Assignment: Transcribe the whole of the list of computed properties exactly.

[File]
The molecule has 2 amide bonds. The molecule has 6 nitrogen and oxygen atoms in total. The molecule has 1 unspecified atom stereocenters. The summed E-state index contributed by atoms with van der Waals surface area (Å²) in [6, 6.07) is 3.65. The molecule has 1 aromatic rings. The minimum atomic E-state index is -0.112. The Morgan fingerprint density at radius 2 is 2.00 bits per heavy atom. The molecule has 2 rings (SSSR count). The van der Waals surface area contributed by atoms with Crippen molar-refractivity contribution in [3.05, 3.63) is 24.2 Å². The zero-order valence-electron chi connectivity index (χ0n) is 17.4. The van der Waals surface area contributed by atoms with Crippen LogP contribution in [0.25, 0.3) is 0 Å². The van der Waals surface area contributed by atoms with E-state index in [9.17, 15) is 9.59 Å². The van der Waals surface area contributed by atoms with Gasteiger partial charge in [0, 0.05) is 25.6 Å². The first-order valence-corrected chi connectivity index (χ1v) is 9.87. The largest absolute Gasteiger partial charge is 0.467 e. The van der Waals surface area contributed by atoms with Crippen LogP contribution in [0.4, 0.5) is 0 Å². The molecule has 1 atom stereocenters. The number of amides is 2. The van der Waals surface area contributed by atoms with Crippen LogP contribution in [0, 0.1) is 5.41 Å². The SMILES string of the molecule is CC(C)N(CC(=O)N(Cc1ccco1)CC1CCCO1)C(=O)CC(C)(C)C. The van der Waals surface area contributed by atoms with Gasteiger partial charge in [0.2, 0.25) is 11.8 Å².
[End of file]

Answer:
The molecule has 2 amide bonds. The molecule has 6 nitrogen and oxygen atoms in total. The molecule has 1 unspecified atom stereocenters. The summed E-state index contributed by atoms with van der Waals surface area (Å²) in [6, 6.07) is 3.65. The molecule has 1 aromatic rings. The minimum atomic E-state index is -0.112. The Morgan fingerprint density at radius 2 is 2.00 bits per heavy atom. The molecule has 2 rings (SSSR count). The van der Waals surface area contributed by atoms with Crippen molar-refractivity contribution in [3.05, 3.63) is 24.2 Å². The zero-order valence-electron chi connectivity index (χ0n) is 17.4. The van der Waals surface area contributed by atoms with Crippen LogP contribution in [0.25, 0.3) is 0 Å². The van der Waals surface area contributed by atoms with E-state index in [9.17, 15) is 9.59 Å². The van der Waals surface area contributed by atoms with Gasteiger partial charge in [0, 0.05) is 25.6 Å². The first-order valence-corrected chi connectivity index (χ1v) is 9.87. The largest absolute Gasteiger partial charge is 0.467 e. The van der Waals surface area contributed by atoms with Crippen LogP contribution in [0.4, 0.5) is 0 Å². The molecule has 1 atom stereocenters. The number of amides is 2. The van der Waals surface area contributed by atoms with Crippen LogP contribution in [0, 0.1) is 5.41 Å². The SMILES string of the molecule is CC(C)N(CC(=O)N(Cc1ccco1)CC1CCCO1)C(=O)CC(C)(C)C. The van der Waals surface area contributed by atoms with Gasteiger partial charge in [0.2, 0.25) is 11.8 Å².